The Clone Wars improved the prequels, can The Mandalorian do the same for the sequels?

Photo: Star Wars: The Clone Wars Episode 712 “Victory and Death” - Image Courtesy Disney+
Photo: Star Wars: The Clone Wars Episode 712 “Victory and Death” - Image Courtesy Disney+ /

Today, the Star Wars prequels are broadly appreciated amongst the fanbase, but it’s easy to forget that this was not always the case. When they were released, many took issue with the emphasis on worldbuilding as opposed to storytelling and the plot holes that occurred as a result. Since then, the prequels have steadily grown in popularity and I believe this is in large part due to the success of Star Wars: The Clone Wars. The show provides important context and character development that makes the prequels even more emotional.

The Clone Wars makes Anakin’s disillusionment with the Jedi Council make sense

In The Revenge of the Sith, we see Anakin Skywalker’s tensions with the Jedi High Council reach a boiling point when he is asked to spy on Chancellor Palpatine. However, we never get a chance to really see any other conflict between the Jedi leadership and the hotheaded Chosen One.

In The Clone Wars, we see Anakin clash with the Council time and time again. He is never truly recognized as a leader and tactician in his own right, always forced to defer to Master Obi-Wan Kenobi. Anakin often feels he could better accomplish his objectives and save lives, if only he were able allowed a little responsibility.

During The Clone Wars season 4, Obi-Wan Kenobi actually fakes his own death in order to infiltrate a cadre of bounty hunters working with Count Dooku to kidnap Chancellor Palpatine. Upon hearing of his mentor’s death, Anakin is distraught. When he finally uncovers the truth about Obi-Wan’s whereabouts, he is understandably furious that the council and his own master would lie to him. This pivotal story arc laid bare the council’s mistrust in Anakin that leads to the events of The Revenge of the Sith.

By far, the biggest conflict between Anakin and the council is in season 5’s epic final episodes, in which we see Anakin’s padawan Ahsoka Tano framed for a terrorist attack on the Jedi Temple. Ahsoka goes on the run and eventually, fellow Padawan Barriss Offee is revealed to be the culprit, clearing Ahsoka’s name. However, Ahsoka still leaves the Jedi Order, citing a lack of trust in the Council and the Order’s goals.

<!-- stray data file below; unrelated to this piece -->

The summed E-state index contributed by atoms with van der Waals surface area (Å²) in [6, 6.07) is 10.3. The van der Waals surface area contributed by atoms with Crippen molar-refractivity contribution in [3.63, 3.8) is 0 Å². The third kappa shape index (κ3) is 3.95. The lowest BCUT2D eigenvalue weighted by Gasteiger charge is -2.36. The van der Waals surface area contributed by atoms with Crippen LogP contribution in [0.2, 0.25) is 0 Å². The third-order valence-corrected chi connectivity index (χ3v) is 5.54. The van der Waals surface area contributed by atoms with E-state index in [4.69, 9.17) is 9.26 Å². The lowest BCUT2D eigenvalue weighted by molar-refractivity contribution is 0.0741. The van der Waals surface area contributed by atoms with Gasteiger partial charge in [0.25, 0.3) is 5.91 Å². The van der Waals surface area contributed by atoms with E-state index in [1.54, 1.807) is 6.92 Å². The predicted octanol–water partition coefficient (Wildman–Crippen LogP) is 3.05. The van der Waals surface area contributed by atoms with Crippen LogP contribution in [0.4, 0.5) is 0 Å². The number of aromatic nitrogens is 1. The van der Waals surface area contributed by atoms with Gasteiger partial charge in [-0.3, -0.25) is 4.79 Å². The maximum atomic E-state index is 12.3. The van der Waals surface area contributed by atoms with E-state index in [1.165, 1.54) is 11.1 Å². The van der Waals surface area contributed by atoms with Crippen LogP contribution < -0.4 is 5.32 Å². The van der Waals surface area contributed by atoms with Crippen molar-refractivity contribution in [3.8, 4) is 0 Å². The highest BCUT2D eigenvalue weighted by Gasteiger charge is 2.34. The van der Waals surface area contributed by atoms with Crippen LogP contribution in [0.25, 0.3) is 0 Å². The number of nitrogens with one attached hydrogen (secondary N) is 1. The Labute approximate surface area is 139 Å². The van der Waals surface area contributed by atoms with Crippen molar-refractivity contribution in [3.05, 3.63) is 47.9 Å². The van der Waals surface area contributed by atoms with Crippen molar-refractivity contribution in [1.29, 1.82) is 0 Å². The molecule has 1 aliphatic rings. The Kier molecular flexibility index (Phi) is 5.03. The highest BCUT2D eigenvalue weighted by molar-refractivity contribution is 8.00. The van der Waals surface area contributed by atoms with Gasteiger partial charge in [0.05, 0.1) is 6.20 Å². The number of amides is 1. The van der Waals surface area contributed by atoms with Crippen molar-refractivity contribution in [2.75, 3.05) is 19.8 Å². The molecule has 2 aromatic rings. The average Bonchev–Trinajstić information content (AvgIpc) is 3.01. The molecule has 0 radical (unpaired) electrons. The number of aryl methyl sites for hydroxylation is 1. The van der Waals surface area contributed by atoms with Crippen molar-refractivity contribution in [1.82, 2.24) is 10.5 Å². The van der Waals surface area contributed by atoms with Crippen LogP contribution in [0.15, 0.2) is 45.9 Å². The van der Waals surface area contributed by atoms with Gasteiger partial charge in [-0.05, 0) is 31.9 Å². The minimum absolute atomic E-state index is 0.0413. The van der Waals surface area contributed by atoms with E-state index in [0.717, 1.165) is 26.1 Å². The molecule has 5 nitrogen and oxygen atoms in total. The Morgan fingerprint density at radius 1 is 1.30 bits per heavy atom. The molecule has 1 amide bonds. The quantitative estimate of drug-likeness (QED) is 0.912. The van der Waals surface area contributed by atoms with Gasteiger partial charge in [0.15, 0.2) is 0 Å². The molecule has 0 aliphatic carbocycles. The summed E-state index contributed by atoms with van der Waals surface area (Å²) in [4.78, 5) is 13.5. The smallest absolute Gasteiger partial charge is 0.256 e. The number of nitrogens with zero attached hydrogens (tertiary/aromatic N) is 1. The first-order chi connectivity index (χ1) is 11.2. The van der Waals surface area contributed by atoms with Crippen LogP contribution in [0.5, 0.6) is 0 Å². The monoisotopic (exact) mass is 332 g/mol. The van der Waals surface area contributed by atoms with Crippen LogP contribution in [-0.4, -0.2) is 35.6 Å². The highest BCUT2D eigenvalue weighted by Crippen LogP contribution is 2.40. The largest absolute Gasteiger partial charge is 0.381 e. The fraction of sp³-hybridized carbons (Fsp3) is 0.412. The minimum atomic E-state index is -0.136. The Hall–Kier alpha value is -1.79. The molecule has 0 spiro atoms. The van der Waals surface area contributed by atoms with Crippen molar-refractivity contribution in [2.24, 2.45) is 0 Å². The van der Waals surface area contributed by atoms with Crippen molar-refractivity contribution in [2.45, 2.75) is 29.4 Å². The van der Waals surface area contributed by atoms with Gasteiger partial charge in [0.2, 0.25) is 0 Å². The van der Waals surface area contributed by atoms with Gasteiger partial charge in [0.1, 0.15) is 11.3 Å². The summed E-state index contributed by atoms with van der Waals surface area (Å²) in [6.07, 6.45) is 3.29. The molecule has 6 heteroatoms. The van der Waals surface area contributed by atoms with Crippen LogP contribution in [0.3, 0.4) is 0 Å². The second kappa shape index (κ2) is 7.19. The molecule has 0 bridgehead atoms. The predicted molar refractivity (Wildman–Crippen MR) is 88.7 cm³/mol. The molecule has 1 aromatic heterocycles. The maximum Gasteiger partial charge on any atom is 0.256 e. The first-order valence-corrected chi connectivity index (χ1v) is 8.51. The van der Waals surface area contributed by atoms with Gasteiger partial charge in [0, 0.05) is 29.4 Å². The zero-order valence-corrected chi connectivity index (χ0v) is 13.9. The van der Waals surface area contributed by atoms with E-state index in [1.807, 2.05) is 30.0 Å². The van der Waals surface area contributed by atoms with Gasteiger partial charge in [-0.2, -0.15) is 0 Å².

Throughout The Clone Wars, Ahsoka and Anakin grow extremely close. Witnessing this mistreatment of someone so meaningful to him would damage Anakin’s own relationship with his superiors, and makes his eventual betrayal of the Jedi Order far more believable.

The Clone Wars has time to dive deeper into how the Jedi Council failed Anakin, and The Revenge of the Sith is all the better for it.

The introduction of inhibitor chips makes Order 66 more emotional

Prior to Fives‘ revelation of the inhibitor chips in The Clone Wars season 6, fans had a lot of questions regarding just how the soldiers could turn against their leaders on a dime, without any dissent whatsoever.

After seeing the relationships many clones had with their Jedi generals throughout the show, an explanation for the events of The Revenge of the Sith was necessary.

Although The Bad Batch has recently raised questions regarding just how effective the chips are, they still make Order 66 more realistic and tragic. Seeing that these men had no control over their actions erases any blame for the Jedi purge from the clones, leaving us with only sympathy for them.